Atlantic Ocean Council Fails to Protect East Coast Coral Canyons
NEW YORK (February 11, 2015) — The Mid-Atlantic Fishery Management Council today postponed a vote on a protection plan for rare, ecologically-important and highly vulnerable deep sea coral communities off the region’s coast. The Council manages U.S. fisheries resources in the region and initiated development of the protection plan three years ago to safeguard deep sea corals – which grow very slowly and can be hundreds or thousands of years old – against bottom trawling and other destructive bottom fishing.
The following is a statement by Brad Sewell, fisheries policy director at the Natural Resources Defense Council:
“The Council’s decision to delay these protections because of pressure from narrow sectors of the commercial fishing industry is a missed opportunity. Protecting these vibrant and vulnerable coral habitats would have been a precedent-setting move, one which would have significantly helped to conserve our broader Atlantic marine ecosystem and its range of economically important fisheries. We hope to work with all parties in the coming months to finally protect some of the most valuable and vulnerable parts of our living ocean.”
Cut into the continental shelf off the Atlantic coast of the United States lay more than two dozen deep undersea canyons, which can stretch more than 100 miles long and plunge as deep as the Grand Canyon. Since 2011, NOAA has led a series of dives into the Atlantic canyons to research, map and characterize these canyons and have discovered they are teeming with an astonishing variety and abundance of marine life including a collection of vibrant deep-sea coral habitats.
According to NRDC’s issue brief, “The Atlantic’s Deep Sea Treasures: Discoveries From A New Frontier of Ocean Exploration,” these dives revealed a rich array of coral species that thrive in cold Atlantic waters as deep as 1.5 miles below the ocean surface. Dozens of coral species have been identified, at least three of which are believed to be brand new to science. Some are so abundant that scientists described them as coral “forests.” Species of red, black, bubblegum, stony, and soft corals have all been found, a number of which were never before known to exist in this region. Many of these corals have the same vibrant colors and tree-like shapes of their tropical cousins, yet do not need sunlight to survive. These coral communities are sanctuaries, providing food and shelter for a range of deep-sea creatures that were also found during the expedition.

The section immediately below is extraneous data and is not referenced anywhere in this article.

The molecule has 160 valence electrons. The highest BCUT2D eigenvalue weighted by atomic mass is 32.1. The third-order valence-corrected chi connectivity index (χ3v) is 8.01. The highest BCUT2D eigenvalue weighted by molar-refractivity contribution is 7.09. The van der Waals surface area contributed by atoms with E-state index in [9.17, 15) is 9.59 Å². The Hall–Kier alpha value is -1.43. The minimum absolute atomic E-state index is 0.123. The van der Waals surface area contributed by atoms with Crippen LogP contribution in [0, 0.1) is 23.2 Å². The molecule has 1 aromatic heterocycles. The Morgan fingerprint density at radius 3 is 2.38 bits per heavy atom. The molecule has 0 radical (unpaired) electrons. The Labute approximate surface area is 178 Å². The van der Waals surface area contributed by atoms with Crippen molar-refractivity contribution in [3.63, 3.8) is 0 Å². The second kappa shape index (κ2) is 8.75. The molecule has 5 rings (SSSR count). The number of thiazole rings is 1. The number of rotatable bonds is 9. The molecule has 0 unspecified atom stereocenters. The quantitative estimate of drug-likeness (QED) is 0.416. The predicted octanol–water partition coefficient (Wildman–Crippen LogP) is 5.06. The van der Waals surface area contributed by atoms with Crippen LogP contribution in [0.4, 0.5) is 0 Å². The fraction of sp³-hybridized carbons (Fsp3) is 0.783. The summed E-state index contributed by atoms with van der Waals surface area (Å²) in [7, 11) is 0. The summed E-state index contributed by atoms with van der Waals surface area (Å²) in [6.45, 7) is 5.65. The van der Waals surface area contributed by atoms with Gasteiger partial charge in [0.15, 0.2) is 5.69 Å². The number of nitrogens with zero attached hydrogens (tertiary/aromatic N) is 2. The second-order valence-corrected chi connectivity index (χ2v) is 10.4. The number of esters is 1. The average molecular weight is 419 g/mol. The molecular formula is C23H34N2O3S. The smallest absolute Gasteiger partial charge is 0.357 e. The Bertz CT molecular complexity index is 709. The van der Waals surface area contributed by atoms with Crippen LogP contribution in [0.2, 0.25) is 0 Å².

According to NOAA's 2010 Strategic Plan for Deep-Sea Coral and Sponge Ecosystems, bottom trawling – the practice of pulling a trawl net along an ocean floor – is the “major threat” to the health of these vibrant deep-sea coral communities. One pass of a trawl net can destroy corals that have been growing for thousands of years, eliminating fragile and important deep sea communities for any ecologically relevant period of time.
The Mid-Atlantic Fishery Management Council intends to take up the Deep Sea Corals Amendment again in June, 2015.
To read NRDC's issue brief, “The Atlantic’s Deep Sea Treasures: Discoveries From A New Frontier of Ocean Exploration,” click here: http://www.nrdc.org/oceans/canyons/files/atlantic-deep-sea-treasures-IB.pdf
To view a short video and a slideshow of images from NOAA's explorations, click here (and scroll to the bottom right of the screen): http://www.nrdc.org/oceans/mid-atlantic-deep-sea-ecosystems.asp